Khujand is largely powered by a nearby hydropower plant on the Kairakkum reservoir. This vast body of water is a major tourist attraction, especially during the summer months, and is nicknamed “The Tajik Sea” by locals.
Its most well-known resort is the brand new Bahoriston Sanatorium, meaning “Kingdom of Spring”. This amazing complex can host thousands of guests and offers not only crystal-clear waters for swimming or fishing, but also a full range of luxury facilities for sports, recreation, cosmetic treatments, and scenic hikes. Visitors can easily access Khujand itself, as well as mountainous nature and historical sites from this beautiful location. This year it is being used to host national Navruz events that include visiting delegations from neighboring countries which also celebrate the holiday.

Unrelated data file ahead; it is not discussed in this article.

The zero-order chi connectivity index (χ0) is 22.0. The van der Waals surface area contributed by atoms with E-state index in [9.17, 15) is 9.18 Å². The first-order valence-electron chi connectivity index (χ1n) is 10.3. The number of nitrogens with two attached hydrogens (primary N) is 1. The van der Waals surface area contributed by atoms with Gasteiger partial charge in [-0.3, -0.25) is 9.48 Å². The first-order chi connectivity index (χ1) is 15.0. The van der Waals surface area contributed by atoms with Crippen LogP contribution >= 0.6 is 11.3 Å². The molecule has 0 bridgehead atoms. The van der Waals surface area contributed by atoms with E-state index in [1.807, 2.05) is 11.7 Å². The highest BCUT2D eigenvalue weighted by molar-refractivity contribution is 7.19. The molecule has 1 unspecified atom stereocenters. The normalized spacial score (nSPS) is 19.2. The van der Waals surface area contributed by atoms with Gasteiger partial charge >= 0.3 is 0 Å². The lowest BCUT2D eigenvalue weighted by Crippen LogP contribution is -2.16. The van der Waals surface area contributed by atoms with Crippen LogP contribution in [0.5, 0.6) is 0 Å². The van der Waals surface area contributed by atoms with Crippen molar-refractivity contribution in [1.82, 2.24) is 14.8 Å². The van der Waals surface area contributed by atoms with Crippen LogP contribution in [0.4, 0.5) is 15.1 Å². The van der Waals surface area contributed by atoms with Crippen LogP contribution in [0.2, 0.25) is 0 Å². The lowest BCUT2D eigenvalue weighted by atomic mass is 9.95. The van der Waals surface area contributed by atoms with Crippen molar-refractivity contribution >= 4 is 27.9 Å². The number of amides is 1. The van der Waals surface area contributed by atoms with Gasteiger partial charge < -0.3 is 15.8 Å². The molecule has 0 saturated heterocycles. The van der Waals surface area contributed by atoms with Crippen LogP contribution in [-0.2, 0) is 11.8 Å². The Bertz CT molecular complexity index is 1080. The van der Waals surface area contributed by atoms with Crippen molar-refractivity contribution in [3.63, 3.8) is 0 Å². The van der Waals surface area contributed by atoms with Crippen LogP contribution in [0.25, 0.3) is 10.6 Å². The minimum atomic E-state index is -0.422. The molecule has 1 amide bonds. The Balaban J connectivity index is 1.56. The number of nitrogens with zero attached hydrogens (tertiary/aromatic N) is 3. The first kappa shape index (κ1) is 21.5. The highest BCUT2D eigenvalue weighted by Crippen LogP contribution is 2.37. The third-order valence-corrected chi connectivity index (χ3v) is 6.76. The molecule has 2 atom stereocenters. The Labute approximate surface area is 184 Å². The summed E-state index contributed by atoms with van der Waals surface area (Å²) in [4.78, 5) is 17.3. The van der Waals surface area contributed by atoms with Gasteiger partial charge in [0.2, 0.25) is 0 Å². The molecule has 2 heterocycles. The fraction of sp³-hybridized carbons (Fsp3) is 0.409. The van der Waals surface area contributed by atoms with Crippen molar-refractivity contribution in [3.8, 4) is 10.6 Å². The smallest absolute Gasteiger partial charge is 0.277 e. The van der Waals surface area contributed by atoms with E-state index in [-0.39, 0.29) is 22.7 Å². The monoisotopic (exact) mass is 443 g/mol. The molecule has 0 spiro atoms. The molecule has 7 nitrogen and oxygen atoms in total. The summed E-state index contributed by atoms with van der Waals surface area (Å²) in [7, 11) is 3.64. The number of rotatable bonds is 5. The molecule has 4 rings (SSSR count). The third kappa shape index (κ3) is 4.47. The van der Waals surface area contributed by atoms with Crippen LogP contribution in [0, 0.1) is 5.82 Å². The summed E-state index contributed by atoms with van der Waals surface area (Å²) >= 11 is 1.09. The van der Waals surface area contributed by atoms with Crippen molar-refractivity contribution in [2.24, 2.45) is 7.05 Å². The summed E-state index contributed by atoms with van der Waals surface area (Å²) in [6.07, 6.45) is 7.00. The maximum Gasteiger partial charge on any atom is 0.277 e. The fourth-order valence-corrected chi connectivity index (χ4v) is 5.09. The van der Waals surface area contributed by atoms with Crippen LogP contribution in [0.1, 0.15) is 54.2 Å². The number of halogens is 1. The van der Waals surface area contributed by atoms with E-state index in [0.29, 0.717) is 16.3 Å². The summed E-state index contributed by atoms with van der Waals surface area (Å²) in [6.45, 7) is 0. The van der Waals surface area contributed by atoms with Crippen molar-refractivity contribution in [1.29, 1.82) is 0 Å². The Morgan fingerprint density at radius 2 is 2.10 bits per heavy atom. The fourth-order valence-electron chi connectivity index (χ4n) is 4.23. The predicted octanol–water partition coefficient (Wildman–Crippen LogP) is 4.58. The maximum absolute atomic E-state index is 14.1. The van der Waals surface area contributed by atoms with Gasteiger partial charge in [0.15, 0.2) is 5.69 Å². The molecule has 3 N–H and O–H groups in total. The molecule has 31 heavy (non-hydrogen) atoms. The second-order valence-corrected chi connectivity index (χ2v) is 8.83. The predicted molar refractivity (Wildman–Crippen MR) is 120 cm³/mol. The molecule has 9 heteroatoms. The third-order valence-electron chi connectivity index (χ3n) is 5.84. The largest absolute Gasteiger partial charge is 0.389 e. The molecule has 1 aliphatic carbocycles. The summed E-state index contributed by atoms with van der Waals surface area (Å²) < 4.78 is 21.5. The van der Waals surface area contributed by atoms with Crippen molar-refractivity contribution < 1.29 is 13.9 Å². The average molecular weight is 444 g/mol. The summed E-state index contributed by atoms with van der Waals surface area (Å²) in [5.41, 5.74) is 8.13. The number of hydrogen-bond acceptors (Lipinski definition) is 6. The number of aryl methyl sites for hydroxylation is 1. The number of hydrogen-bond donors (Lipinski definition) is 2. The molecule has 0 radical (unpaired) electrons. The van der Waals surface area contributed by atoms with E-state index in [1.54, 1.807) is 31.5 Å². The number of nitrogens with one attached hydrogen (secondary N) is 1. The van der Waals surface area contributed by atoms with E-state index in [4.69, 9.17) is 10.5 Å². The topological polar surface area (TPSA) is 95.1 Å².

Far and away the most popular destination for international tourism is the Pamirs in the country’s east. This vast, sparsely inhabited, high mountainous region was nicknamed “the rooftop of the world” by British explorers. It is home to vast swathes of ice and can only be comfortably explored during summer months. Over recent years ecotourism has prospered as more and more Westerners seek to access the remote wilderness.
From the capital city of Khorog, visitors can access glaciers, azure lakes and mountain streams juxtaposed against ancient ruins and friendly locals in traditional dress. It is home to the highest mountains in the former USSR and is regularly visited by hikers and alpinists from Russia, Europe and Asia.
Many cyclists and travelers take advantage of the Pamir Highway, which curves through spectacular scenery, mountain passes, remote villages and vast plateaus. Many rare and endangered fauna and flora can be seen along the way, including snow leopards, bears, Marco Polo sheep and wild mountain goats.
With everything to offer visitors from luxury accommodation in the capital, to a plethora of ancient sites and stunning nature, Tajikistan is a unique and welcoming country for tourism. It is certainly one of the region’s best-kept secrets for the intrepid adventurer.